- Mary Tuma
- Members of CAUSA, an alliance of LGBT groups, outside of City Hall
In early 2012, while I was serving on the local steering committee of the Human Rights Campaign (HRC), I visited Washington, D.C. for the organization’s annual Equality Summit. Being an election year, one of the speakers was David Plouffe, a senior advisor to President Obama.
Although Plouffe’s speech was largely campaign rhetoric for the President’s re-election bid, he said something about the LGBT equality movement I will never forget: it has happened FAST. Faster, he said, than almost any other social cause in recent memory. Faster than any political strategist could have ever expected.
Of course, we all know how quickly things have been changing. But the part of Plouffe’s comments that I’ll always remember was a simple comparison he made: the LGBT movement is best looked at in relation to the spread of social media and mobile communications.
I’m not sure if Plouffe’s comment that day was an original thought or something he read somewhere, but the fact always intrigued me. Just as the Civil Rights movement of the 1960s and the Women’s Rights movement of the ’70s was aided by the television revolution, LGBT rights have expanded as people have gotten more digitally connected. That seems more like correlation than mere coincidence.
If you’re a member of the LGBT community in San Antonio, it’s easy to see the influence of social media on the current discussion about the city’s non-discrimination ordinances (NDO) to include gender identity, sexual orientation and veteran status. I—and many, many others—tried to get the word out for months about these changes, often with mixed success.
Social media helped. But quite honestly, it was hard to push people in the LGBT community to contact their council members. People needed a rallying point or two to give them something to work toward. They needed something to spark their social media fingertips. Then, along came the one-two punch on August 14 and 15–Eric Alva was publicly booed and Elisa Chan was publicly exposed.
Alva, a veteran who lost his leg in the Iraq war, was booed in City Council chambers for declaring that without the NDO he could lose his job or be thrown out of an establishment just for being gay. Chan, City Council’s District 9 representative, was recorded by a staffer (using a mobile device, I might add) during a private political strategy meeting in which she and others decried gay “lifestyles” in a multitude of ways, including the use of the word “disgusting.” The recording was documented in an article by Brian Chasnoff in the Express-News.
By now, both events are well-known around the city, in particular among LGBT San Antonians. From a personal perspective, I would estimate that about 800 of my own Facebook friends identify as LGBT, and the vast majority of them (not to mention several allies) posted and re-posted about the two events. Soon, national media outlets picked up both stories, and my friends continued to post comments from sources as varied as Buzzfeed, the LGBT blog Towleroad and, of course, Facebook friend extraordinaire, Star Trek’s original Sulu, aka George Takei.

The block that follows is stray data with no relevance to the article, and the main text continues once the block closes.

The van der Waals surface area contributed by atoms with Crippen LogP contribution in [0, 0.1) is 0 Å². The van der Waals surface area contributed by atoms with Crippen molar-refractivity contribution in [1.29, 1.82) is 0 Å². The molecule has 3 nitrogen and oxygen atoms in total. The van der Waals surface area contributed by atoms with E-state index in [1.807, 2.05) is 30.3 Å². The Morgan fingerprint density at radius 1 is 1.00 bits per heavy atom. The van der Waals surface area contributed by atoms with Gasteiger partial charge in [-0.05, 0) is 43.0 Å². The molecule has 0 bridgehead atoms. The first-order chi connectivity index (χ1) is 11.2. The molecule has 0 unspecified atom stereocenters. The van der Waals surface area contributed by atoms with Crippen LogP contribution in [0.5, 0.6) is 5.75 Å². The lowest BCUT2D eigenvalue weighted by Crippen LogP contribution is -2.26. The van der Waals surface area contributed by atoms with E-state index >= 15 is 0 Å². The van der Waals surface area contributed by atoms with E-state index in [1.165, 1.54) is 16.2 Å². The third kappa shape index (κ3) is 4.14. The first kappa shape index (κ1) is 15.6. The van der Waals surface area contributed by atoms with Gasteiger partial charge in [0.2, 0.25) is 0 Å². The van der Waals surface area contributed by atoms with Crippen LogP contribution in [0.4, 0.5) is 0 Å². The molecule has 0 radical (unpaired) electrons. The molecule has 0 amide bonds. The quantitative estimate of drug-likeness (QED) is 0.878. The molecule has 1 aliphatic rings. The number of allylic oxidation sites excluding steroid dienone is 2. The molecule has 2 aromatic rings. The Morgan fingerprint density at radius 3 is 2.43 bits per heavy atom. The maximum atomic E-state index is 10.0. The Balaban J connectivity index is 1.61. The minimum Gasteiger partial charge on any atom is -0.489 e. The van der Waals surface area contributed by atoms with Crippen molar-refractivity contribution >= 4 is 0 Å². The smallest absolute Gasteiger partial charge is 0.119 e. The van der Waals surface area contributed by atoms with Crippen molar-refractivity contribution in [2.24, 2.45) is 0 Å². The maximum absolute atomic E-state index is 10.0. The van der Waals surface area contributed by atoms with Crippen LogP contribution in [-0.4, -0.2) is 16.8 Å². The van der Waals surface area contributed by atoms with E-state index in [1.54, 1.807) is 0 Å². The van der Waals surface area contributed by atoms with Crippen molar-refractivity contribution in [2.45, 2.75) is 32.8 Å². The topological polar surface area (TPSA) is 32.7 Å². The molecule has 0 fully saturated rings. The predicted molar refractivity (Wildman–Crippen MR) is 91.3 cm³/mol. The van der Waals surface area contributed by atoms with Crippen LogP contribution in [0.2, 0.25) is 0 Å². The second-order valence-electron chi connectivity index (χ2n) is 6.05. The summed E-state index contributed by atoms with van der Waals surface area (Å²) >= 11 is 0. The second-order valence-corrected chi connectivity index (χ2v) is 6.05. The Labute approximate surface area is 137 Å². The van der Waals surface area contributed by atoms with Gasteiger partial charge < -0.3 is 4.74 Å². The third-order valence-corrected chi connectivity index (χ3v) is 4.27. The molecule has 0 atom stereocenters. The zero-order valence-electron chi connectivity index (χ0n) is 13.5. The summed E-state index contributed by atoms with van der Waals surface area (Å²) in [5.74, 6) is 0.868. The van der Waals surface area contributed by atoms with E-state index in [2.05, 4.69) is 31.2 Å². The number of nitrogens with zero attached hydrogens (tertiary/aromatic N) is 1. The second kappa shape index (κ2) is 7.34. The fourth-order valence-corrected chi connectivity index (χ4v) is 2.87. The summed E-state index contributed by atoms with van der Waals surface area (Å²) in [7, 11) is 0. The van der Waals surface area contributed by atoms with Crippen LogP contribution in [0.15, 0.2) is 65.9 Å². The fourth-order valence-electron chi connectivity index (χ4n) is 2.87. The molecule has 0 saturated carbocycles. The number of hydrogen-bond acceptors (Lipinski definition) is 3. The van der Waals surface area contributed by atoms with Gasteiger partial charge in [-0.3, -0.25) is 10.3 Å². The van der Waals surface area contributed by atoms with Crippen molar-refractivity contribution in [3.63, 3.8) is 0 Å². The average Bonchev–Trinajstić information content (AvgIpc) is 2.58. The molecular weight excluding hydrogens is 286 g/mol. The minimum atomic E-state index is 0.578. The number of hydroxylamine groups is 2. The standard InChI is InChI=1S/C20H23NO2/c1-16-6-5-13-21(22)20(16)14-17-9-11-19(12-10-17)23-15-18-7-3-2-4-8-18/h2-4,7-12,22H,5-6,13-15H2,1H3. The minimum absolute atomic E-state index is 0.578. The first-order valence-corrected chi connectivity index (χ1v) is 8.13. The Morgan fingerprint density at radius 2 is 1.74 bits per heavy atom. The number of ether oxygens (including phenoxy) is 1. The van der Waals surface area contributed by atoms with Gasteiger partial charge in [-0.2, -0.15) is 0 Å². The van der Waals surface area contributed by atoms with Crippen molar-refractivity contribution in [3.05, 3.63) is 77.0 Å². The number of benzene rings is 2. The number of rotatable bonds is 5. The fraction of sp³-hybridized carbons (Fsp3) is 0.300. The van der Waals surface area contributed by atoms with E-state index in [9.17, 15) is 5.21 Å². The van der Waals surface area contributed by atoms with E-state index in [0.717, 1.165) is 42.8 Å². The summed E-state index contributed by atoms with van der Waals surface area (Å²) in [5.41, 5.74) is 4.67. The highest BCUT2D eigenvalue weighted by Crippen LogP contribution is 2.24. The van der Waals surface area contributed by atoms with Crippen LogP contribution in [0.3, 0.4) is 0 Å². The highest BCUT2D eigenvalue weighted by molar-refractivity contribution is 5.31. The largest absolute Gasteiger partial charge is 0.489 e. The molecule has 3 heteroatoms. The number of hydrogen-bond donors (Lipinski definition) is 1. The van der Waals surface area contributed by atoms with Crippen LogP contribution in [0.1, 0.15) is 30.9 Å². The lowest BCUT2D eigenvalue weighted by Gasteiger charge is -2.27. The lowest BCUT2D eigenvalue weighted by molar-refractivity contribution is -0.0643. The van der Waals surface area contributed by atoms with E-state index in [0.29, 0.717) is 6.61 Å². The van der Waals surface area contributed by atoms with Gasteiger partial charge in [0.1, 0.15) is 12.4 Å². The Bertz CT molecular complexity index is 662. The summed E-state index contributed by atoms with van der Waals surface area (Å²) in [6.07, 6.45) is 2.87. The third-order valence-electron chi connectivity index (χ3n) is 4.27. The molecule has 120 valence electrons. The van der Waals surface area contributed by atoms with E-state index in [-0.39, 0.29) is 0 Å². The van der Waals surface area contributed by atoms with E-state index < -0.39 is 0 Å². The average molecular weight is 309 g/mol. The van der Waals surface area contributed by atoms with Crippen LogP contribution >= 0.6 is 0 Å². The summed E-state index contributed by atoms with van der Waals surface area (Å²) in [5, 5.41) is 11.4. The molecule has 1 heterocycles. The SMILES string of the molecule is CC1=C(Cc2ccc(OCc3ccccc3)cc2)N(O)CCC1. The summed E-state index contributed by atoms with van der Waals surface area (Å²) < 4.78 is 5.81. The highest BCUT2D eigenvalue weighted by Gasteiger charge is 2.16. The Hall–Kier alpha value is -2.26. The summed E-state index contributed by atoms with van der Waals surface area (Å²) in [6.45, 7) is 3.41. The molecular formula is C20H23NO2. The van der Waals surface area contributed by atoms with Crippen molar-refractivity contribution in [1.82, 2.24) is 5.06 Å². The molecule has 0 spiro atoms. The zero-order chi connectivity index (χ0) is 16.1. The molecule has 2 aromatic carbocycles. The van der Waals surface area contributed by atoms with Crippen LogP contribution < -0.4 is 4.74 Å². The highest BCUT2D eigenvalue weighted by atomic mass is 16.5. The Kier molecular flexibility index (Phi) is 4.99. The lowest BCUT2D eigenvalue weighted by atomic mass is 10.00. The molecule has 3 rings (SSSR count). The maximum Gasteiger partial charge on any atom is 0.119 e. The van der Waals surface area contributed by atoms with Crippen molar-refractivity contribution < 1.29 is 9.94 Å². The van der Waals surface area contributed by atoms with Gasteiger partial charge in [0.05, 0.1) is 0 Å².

Chan’s comments, in particular, became a flashpoint. If people needed a reason to act, suddenly that reason became clear as day. Her comments came up frequently—especially among straight friends and family, who asked if I could believe what she said.
The social media events of Alva’s and Chan’s stories going national were—and are—significant in this road toward LGBT equality. At our core, Americans loathe the idea of discrimination. We have collectively re-discovered that loathing time and again. It’s a cleansing act each time we do it, as once observed by Martin Luther King Jr. in “Letter from Birmingham Jail” where he cites non-violent direct action as a path towards equality:
We merely bring to the surface the hidden tension that is already alive. We bring it out in the open, where it can be seen and dealt with. Like a boil that can never be cured so long as it is covered up but must be opened with all its ugliness to the natural medicines of air and light, injustice must be exposed, with all the tension its exposure creates, to the light of human conscience and the air of national opinion before it can be cured.
I re-read Dr. King’s letter at least three times a year. It reminds me of the need to constantly re-expose those boils of inequality. In keeping with that idea, I implore people to understand what Elisa Chan clearly does not: that equality has to include everyone for the concept to work.
The people with by far the toughest challenges for equal treatment are our transgender neighbors across the city. An assurance to be free from discrimination is not a lot for a neighbor to ask. And there is nothing more neighborly that we as gay, lesbian or straight citizens can do than to expect our council members to ensure “gender identity” and “sexual orientation” are both protected classes in our city code.
Each month, we feature a reader’s personal “I am” statement that encompasses who they are. Send me your own “I am” statement in 100 words or less, and we’ll publish one statement each month. Contact us at firstname.lastname@example.org.
I am the same as you, but I am different. I was born with what some might consider an abnormality—visible not to the naked eye, but to the compassionate heart. I am transgender. It has caused me to struggle greatly, but also to learn and grow. I do not look back on it with regret, for it has made me the person I am today. I am a daughter, a sister, an aunt, a fiancée, a computer scientist, a country girl. I am the same as you, but I am different, and I just happen to be LGBT.